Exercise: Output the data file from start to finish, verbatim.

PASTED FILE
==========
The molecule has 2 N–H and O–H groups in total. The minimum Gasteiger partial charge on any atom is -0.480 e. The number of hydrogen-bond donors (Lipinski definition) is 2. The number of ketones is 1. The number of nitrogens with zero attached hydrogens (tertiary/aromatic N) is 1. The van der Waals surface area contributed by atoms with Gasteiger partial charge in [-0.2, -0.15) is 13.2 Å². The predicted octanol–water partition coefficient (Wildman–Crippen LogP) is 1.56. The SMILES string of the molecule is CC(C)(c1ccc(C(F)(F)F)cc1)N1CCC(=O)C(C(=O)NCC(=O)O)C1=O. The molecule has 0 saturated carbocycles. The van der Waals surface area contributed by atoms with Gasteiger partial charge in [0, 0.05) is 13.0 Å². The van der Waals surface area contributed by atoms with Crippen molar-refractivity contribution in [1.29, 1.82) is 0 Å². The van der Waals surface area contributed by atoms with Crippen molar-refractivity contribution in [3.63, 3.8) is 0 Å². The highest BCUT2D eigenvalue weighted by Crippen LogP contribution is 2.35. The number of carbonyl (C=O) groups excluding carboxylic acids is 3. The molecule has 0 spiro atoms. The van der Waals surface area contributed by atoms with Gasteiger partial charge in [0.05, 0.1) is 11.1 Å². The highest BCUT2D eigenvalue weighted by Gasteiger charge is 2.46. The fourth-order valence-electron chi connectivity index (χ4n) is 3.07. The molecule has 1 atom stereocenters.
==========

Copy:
The molecule has 2 N–H and O–H groups in total. The minimum Gasteiger partial charge on any atom is -0.480 e. The number of hydrogen-bond donors (Lipinski definition) is 2. The number of ketones is 1. The number of nitrogens with zero attached hydrogens (tertiary/aromatic N) is 1. The van der Waals surface area contributed by atoms with Gasteiger partial charge in [-0.2, -0.15) is 13.2 Å². The predicted octanol–water partition coefficient (Wildman–Crippen LogP) is 1.56. The SMILES string of the molecule is CC(C)(c1ccc(C(F)(F)F)cc1)N1CCC(=O)C(C(=O)NCC(=O)O)C1=O. The molecule has 0 saturated carbocycles. The van der Waals surface area contributed by atoms with Gasteiger partial charge in [0, 0.05) is 13.0 Å². The van der Waals surface area contributed by atoms with Crippen molar-refractivity contribution in [1.29, 1.82) is 0 Å². The van der Waals surface area contributed by atoms with Crippen molar-refractivity contribution in [3.63, 3.8) is 0 Å². The highest BCUT2D eigenvalue weighted by Crippen LogP contribution is 2.35. The number of carbonyl (C=O) groups excluding carboxylic acids is 3. The molecule has 0 spiro atoms. The van der Waals surface area contributed by atoms with Gasteiger partial charge in [0.05, 0.1) is 11.1 Å². The highest BCUT2D eigenvalue weighted by Gasteiger charge is 2.46. The fourth-order valence-electron chi connectivity index (χ4n) is 3.07. The molecule has 1 atom stereocenters.